ORLANDO, FL. — The Ladies PGA Tour is returning to Chicago — but it won't be until 2016. And then it will be for the staging of an extraordinary new team event.
Mike Whan, the LPGA commissioner, highlighted the first day of the 60th PGA Merchandise Show by announcing the arrival of the International Crown event. It'll make its debut July 21-27 at Caves Valley, a Tom Fazio design in Owings Mills, Md., in 2014, and the second staging will be in the summer of 2016 at Rich Harvest Farms in Sugar Grove.
Jerry Rich, owner and designer of the Rich Harvest private facility that hosted the 2009 Solheim Cup matches, was a leader in making the new event happen.
“Three days after Mike became commissioner (in 2010), I brought him to Chicago and said we've got to do something special,” said Rich. “The greatest players aren't just from America. They're from Asia and around the world.”
That started the process, which led to Thursday's announcement at the Orange County Convention Center.
Rich Harvest's Solheim Cup set attendance records and was a rousing success, but didn't lead to the return of an annual LPGA stop in Chicago. The last LPGA event was the Kellogg-Keebler Classic at Aurora's Stonebridge in 2004. That tourney had a three-year run in the aftermath of the U.S. Women's Open being played at Merit Club in Libertyville in 2000.
The International Crown, though, might well rival the success of the Solheim with the top players worldwide guaranteed to compete.
“At the Solheim Cup we had the largest event (the LPGA) ever had,” said Rich. “We had 120,000 people in Chicago — the greatest golf city in the world. Maybe this (new) event won't approach the Ryder Cup that we just had at Medinah, but it will be huge.”
Rich probably could have hosted the 2014 International Crown, but decided against it.
“I needed four years to wait because of our junior programs,” said Rich. His staff has studied the nearly 2,000 high school girls programs in five states. Those players, along with college players, will be invited to the International Crown with lodging already being arranged at Northern Illinois University and Aurora University.
Whan predicted The International Crown will “take women's golf to the next level and allow fans to rally behind their homelands.”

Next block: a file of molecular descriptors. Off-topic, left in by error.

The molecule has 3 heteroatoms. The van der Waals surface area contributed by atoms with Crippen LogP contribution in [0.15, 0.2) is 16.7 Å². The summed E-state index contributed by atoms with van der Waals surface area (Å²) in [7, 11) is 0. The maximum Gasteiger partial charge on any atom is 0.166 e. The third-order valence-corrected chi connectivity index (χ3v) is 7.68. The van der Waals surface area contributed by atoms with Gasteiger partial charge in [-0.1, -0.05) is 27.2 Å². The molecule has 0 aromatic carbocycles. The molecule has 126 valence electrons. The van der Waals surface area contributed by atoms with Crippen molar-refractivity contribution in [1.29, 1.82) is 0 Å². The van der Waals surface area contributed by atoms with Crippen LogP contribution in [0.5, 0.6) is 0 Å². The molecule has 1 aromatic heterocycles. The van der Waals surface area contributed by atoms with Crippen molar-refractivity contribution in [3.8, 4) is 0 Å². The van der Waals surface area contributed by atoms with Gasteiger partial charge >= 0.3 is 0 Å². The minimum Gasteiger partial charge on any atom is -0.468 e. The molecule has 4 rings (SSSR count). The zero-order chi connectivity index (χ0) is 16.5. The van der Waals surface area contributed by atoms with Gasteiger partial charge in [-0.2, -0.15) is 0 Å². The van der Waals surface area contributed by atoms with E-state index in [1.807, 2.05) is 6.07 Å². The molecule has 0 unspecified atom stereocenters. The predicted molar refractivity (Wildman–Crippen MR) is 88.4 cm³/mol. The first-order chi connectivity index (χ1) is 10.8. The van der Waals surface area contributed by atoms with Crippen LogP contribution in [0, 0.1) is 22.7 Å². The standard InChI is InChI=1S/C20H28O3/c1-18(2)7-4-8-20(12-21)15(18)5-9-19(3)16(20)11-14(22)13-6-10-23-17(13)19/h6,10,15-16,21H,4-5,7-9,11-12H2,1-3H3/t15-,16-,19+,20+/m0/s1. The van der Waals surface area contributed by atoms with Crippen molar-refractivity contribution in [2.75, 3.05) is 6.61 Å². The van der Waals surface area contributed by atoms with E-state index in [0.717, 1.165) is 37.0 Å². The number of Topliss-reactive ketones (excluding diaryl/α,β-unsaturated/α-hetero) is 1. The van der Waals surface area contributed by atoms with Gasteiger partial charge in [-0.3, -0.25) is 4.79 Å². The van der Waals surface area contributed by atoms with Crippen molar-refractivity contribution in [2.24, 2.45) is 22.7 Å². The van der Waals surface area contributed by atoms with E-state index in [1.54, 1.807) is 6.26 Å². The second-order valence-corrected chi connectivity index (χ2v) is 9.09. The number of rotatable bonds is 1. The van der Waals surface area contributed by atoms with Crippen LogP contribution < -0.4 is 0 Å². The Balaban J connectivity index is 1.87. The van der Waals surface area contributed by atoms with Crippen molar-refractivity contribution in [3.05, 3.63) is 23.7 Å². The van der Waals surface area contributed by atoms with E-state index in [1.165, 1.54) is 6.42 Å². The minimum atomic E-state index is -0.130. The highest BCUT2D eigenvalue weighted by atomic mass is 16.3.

The International Crown will be held in even-numbered years to avoid conflict with the Solheim Cup, the biennial competition between the U.S. and European teams. The International will feature 32 players from eight countries battling to determine, according to the LPGA, “the world's best golf nation.”
Competition will be over four days, three for best-ball matches and one for singles matches. Teams will be determined by the top four players on the Rolex World Rankings after the 2013 CME Group Titleholders event, the last tourney of the LPGA season. If the International Crown were to be held today, the eight teams participating would be South Korea, the U.S., Japan, Sweden, Australia, Taiwan, Spain and England.
The four players who will compete for each country will be determined at a later date.
“Our tour is so global, we need this type of an event,” said Stacey Lewis, the top-ranked American player. “People always want to know why golfers from Asia are so good. Now we can see how all the countries stack up.”
Taiwan's longtime world No. 1 player, Yani Tseng, likened the lead-in to the International Crown to “preparing for the Olympics.”
The Rich Harvest version of the International Crown will about a month before the Olympics in Brazil, when golf will make its return to the Olympic Games.
The first International Crown event will offer a $1.6 million purse with each member of the winning team receiving $100,000. Ambassadors and financial supporters will be announced at a later date, as will the nature of the trophy going to the winning nation.
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